Russian presidential election scheduled for June

April 06, 1991|By Scott Shane | Scott Shane,Moscow Bureau of The Sun

MOSCOW -- The Russian Federation parliament scheduled yesterday a presidential election for June 12, setting the stage for the first popular election of a Russian leader in history and handing front-runner Boris N. Yeltsin a political triumph.

In a convincing 607-228 vote, the parliament also gave final approval to expanded powers for Mr. Yeltsin, now the parliamentary leader, until the first elected president with full executive powers takes office.

"I want to thank you for your confidence," the big, white-haired Russian leader told the Congress of People's Deputies after prolonged applause. "I'm convinced and declare very firmly that it will be used only in the name of and for the good of the people of Russia."

He later expressed the willingness to work with the Soviet leadership of President Mikhail S. Gorbachev and Prime Minister Valentin S. Pavlov on the basis of "decisive movement toward a market economy" but said that he would not sacrifice Russia's sovereignty. He said the Congress had shown that a standoff between uncompromising political factions produced nothing useful.

The resolution temporarily grants Mr. Yeltsin the authority to rule by decree in the biggest Soviet republic -- a power Mr. Gorbachev already has in the whole nation.

The Russian leader can suspend some local governing bodies and remove officials as long as he abides by the constitution. In addition, many powers reserved for the full Congress now can be exercised by the smaller permanent legislature, the Supreme Soviet.

The lopsided vote to give Mr. Yeltsin the new powers suggested that even some of his Communist opponents decided to back him. Mr. Gorbachev and Mr. Pavlov have largely lost public support and appear powerless to stop spreading strikes, so many deputies apparently view Mr. Yeltsin's authority with the public as the last bulwark against anarchy.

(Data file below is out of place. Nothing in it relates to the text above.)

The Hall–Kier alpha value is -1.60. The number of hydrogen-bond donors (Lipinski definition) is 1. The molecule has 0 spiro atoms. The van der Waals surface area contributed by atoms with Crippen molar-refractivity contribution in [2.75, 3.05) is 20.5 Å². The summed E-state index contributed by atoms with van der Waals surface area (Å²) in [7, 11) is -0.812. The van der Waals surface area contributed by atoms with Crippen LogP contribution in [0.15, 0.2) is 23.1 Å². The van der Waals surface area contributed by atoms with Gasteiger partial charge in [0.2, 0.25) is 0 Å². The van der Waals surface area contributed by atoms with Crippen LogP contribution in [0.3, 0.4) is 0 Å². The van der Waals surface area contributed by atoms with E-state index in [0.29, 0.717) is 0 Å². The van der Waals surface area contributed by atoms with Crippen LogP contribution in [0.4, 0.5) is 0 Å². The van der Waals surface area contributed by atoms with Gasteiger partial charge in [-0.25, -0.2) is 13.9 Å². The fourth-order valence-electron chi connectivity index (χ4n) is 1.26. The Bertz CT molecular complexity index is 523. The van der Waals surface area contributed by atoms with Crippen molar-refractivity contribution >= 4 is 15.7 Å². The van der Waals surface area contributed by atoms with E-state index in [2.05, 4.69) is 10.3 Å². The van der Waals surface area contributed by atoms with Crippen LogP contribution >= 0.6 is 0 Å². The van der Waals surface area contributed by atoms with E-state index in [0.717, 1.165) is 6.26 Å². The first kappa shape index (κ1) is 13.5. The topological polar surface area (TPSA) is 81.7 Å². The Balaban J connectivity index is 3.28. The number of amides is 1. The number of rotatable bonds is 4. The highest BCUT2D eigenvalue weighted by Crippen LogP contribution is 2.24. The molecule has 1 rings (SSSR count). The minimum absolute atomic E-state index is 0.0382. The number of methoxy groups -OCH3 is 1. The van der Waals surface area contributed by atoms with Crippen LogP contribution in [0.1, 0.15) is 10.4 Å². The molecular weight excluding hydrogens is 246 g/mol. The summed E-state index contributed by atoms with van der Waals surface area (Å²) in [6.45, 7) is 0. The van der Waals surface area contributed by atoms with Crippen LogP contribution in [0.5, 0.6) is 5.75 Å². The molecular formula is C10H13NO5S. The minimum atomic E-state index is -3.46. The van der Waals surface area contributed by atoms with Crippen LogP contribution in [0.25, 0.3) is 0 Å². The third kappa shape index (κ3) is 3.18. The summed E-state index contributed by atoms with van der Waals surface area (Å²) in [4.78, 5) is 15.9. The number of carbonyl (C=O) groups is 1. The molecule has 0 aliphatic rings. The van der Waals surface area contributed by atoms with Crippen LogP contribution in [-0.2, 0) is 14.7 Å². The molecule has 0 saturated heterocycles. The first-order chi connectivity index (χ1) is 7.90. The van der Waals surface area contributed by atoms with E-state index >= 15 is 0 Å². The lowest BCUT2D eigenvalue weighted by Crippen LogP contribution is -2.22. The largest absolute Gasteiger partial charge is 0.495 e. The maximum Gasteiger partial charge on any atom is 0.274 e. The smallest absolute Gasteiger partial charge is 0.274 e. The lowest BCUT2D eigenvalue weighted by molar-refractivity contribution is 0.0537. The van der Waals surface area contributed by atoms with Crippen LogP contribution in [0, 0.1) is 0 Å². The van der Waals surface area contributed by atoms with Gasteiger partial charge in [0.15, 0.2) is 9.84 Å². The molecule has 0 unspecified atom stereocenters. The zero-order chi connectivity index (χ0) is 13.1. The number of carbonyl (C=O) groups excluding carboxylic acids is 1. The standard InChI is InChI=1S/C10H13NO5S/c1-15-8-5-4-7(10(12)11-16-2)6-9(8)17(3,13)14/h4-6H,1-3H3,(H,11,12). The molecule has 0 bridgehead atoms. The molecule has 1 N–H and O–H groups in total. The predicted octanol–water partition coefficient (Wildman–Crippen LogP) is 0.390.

In the eight-day Russian Congress, which ended last night, Mr. Yeltsin again demonstrated his talent for turning potential political disaster into victory.

Hard-line Communist deputies had called the Congress against Mr. Yeltsin's wishes and with the express purpose of removing him. Six ranking members of parliament, including one former democratic activist, issued a joint statement condemning Mr. Yeltsin that appeared to be a serious threat.

In the event, Mr. Yeltsin has emerged with greater power and the prospect of winning the still more powerful post of executive president in just two months. While there are expected to be other candidates, he is all but certain to win.

The attacks by Communist opponents on the country's most popular politician succeeded only in splitting the Communist Party. About 200 Communists, offended by the hard-liners' tactics, defected to the Yeltsin camp and formed a group called Communists for Democracy to counter the conservative Communists of Russia.

As parliamentary factions maneuvered, the crisis outside took its own course.

Though the official media pointed hopefully to a few cases of striking miners returning to work, the majority of 300,000 coal miners on strike appeared to be rejecting a government offer to double their pay and standing firm for resignation of Mr. Gorbachev and other political demands.

Tass said that 8,000 empty train wagons had accumulated in Kemerovo in Western Siberia awaiting coal.

Workers who shut down several big factories in the Byelorussian cap

ital of Minsk to protest higher prices mostly returned to work yesterday.

But they vowed to strike again April 10 if their demands -- including resignation of both the Soviet and Byelorussian leadership -- are not met.

Several major plants in the Western Russian city of Bryansk were hit by walkouts in response to a proposal to raise lunch prices. Workers in the Ural Mountain industrial center of Sverdlovsk threatened to strike next week, and Siberian oil workers were also reported to be discussing some protest action.

While many angry workers demanded the resignation of Mr. Gorbachev, some of the Soviet president's political opponents spoke out against such demands.

Rumors have been rife in Moscow that the Communist Party may be preparing to try to dump Mr. Gorbachev as party leader and then seek his removal as president -- replacing him with a more reactionary figure.

As a result, four liberal political factions, including the Social Democrats, issued a statement yesterday opposing Mr. Gorbachev's resignation and urging him to agree to talks on formation of a coalition government.

While Mr. Yeltsin is in the ascendancy for now, some observers believe that his achieving real power, assuming he is elected to the presidency, may end his long-running popularity. They reason that he will be taking responsibility for the country at a time when the economic collapse will be impossible to stop or slow.

"If he cannot prove he is capable now [of solving Russia's problems], this surely will mean his political death," the pro-Yeltsin daily Komsomolskaya Pravda said.

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